UN CAT recommends protecting LGBTI people from torture and harassment in Uzbekistan

In its Concluding observations on the 5th periodic report of Uzbekistan, the United Nations’ Committee against Torture (CAT) focused on violence against the LGBTI community in that country.

The Committee’s experts expressed concern about the persecution of LGBTI people, and noted that detention was often associated with violence and torture by law enforcement agencies. Harassment was most often accompanied by video filming, threats of outing, blackmail and extortion of bribes. Both government officials and private individuals often lure victims to fake meetings via various dating sites and social networks.

The Committee against Torture regretted the absence of legal cases aimed to protect LGBTI people from violence. Criminalization of voluntary same-sex sexual relations by the criminal legislation of Uzbekistan (Article 120 of the country’s Criminal Code) leads to particular vulnerability of LGBTI people: the latter were deprived of the opportunity to seek protection from violence because of fear of arrest and even greater prosecution.

The harmful practice of criminalizing same-sex relationships and the application of discriminatory legislation in the countries of Eastern Europe and Central Asia, as well as various aspects of prosecution of GBT in Uzbekistan, were considered in an analytical report prepared by the Anti-Discrimination Centre “Memorial”.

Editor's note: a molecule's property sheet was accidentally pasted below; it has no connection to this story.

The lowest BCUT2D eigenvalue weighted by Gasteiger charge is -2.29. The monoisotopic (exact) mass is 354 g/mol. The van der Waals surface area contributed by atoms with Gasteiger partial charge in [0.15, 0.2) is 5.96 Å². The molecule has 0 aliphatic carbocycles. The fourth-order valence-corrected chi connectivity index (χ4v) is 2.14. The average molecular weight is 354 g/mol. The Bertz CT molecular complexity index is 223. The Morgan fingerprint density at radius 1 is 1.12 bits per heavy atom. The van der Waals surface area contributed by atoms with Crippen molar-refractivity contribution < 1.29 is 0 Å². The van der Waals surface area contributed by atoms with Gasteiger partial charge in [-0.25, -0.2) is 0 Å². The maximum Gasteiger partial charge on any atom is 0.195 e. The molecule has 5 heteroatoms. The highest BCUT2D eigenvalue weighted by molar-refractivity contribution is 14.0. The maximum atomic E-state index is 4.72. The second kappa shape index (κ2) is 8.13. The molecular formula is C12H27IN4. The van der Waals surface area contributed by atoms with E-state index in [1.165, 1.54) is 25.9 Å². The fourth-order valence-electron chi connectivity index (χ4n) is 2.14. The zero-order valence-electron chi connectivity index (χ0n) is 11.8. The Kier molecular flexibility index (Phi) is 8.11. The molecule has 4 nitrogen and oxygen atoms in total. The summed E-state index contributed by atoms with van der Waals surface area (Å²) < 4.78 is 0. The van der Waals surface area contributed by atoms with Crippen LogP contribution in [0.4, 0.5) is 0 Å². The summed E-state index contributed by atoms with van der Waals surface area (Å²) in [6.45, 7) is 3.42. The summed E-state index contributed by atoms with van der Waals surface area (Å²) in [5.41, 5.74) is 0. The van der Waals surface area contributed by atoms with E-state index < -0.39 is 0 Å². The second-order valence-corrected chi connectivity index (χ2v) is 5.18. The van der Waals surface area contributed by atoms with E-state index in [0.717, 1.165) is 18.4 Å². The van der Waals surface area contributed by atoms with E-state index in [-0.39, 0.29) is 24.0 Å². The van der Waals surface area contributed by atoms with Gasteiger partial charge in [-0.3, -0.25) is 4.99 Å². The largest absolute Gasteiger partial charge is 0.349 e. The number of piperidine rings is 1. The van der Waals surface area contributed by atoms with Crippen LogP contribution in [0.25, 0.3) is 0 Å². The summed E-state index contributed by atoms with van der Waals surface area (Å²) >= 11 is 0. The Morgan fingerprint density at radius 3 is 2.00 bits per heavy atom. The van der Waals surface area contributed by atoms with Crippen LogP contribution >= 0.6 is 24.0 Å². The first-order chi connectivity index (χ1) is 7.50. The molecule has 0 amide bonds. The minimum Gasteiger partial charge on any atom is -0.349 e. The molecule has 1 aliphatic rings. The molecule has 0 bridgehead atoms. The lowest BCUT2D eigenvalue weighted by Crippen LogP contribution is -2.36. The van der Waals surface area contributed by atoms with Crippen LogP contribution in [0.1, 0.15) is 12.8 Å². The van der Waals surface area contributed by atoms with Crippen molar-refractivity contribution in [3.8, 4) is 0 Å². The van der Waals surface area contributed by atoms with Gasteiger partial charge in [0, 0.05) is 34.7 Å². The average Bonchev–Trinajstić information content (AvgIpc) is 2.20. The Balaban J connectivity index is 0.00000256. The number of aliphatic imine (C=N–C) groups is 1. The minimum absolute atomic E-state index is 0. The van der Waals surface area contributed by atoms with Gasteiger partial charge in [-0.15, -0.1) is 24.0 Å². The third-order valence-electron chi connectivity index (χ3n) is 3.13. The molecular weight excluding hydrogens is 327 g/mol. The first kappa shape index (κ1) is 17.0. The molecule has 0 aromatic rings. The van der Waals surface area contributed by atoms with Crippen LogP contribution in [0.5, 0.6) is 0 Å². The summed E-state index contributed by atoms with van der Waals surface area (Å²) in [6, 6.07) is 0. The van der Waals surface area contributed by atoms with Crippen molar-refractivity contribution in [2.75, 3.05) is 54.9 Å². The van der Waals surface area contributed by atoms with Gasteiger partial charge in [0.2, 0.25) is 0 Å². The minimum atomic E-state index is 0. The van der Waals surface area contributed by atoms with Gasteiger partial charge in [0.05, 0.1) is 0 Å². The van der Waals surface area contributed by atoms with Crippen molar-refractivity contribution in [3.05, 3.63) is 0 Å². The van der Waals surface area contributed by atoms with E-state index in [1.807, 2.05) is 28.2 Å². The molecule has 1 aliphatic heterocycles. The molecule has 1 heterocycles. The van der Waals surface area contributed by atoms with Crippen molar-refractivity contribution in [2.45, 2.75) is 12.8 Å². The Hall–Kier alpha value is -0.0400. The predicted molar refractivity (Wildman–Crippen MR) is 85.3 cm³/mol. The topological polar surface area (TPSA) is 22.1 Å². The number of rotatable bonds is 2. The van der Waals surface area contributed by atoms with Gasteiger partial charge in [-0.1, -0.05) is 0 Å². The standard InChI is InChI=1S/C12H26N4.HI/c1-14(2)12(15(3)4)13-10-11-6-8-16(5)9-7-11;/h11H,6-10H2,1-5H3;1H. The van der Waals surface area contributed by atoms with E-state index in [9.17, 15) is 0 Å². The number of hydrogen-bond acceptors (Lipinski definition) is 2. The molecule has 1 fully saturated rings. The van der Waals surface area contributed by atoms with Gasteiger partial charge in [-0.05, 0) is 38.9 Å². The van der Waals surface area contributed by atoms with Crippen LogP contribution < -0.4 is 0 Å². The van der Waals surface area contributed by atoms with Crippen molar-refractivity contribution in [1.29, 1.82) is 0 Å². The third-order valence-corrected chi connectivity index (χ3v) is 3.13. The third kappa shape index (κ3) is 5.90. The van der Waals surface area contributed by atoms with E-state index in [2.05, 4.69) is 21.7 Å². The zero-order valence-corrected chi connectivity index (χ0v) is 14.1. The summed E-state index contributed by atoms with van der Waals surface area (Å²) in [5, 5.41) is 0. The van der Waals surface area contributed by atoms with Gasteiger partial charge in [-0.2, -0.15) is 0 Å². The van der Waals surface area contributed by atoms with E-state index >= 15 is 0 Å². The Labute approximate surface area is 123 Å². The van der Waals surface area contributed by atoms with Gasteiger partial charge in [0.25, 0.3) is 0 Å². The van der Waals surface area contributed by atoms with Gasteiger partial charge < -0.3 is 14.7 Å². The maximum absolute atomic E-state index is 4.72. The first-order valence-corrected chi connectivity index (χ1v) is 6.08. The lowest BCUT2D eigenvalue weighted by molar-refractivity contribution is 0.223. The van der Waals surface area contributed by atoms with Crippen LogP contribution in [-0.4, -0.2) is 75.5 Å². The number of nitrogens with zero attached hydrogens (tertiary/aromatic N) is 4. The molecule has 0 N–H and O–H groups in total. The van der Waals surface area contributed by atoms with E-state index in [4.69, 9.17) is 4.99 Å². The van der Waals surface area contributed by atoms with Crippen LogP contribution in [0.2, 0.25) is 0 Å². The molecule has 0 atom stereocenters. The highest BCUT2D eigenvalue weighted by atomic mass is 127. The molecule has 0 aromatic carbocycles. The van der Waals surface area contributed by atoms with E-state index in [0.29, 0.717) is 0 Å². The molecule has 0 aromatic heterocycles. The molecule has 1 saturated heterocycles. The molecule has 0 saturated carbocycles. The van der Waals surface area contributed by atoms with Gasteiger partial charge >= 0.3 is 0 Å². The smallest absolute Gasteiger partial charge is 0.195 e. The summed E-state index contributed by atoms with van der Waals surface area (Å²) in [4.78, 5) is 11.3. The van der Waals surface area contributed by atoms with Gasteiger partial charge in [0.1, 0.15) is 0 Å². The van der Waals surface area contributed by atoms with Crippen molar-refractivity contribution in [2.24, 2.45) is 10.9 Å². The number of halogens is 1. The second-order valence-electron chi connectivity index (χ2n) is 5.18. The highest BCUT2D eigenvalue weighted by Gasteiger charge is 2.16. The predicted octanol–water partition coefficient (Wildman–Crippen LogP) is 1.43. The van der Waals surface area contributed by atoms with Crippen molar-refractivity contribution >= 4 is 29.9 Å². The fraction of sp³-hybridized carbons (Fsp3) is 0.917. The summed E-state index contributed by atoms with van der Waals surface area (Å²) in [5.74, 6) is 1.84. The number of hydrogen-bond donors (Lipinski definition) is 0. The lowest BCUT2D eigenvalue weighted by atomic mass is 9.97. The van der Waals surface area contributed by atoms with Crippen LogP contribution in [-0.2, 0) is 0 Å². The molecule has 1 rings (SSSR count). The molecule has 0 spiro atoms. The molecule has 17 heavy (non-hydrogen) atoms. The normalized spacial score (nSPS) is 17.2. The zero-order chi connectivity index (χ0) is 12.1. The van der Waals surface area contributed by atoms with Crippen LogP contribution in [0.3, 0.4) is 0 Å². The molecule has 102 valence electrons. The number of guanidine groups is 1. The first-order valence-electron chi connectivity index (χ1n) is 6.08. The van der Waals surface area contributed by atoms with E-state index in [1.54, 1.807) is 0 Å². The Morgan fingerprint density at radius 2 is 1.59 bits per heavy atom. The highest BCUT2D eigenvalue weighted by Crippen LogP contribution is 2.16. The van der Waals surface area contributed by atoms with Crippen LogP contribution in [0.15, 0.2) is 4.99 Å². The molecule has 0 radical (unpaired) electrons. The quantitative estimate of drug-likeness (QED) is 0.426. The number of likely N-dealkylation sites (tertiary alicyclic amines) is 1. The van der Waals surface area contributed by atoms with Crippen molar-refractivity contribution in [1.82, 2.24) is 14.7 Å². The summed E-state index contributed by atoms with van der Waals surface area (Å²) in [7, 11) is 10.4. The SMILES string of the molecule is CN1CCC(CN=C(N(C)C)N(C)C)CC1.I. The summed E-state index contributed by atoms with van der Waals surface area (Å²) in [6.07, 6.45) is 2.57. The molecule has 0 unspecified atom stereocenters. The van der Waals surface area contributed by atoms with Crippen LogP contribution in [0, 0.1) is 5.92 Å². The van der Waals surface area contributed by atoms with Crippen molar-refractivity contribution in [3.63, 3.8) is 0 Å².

UN CAT experts recommended that the Uzbek authorities take measures to prevent violence and discrimination on the grounds of sexual orientation and gender identity (SOGI): first of all, by abolishing Article 120 of the Criminal Code, protecting victims, and conducting prompt, effective and impartial investigations of cases of torture, violence and ill-treatment of LGBTI people, which had been carried out by public servants or with their tacit consent.

A few months ago, the United Nations’ Human Rights Committee (UN HRC) raised the issue of the need to adopt anti-discrimination legislation that would include sexual orientation and gender identity as protected characteristics. The Committee also asked Uzbekistan about its plans to decriminalize same-sex sexual relations by mutual consent, which had been repeatedly recommended by various international institutions.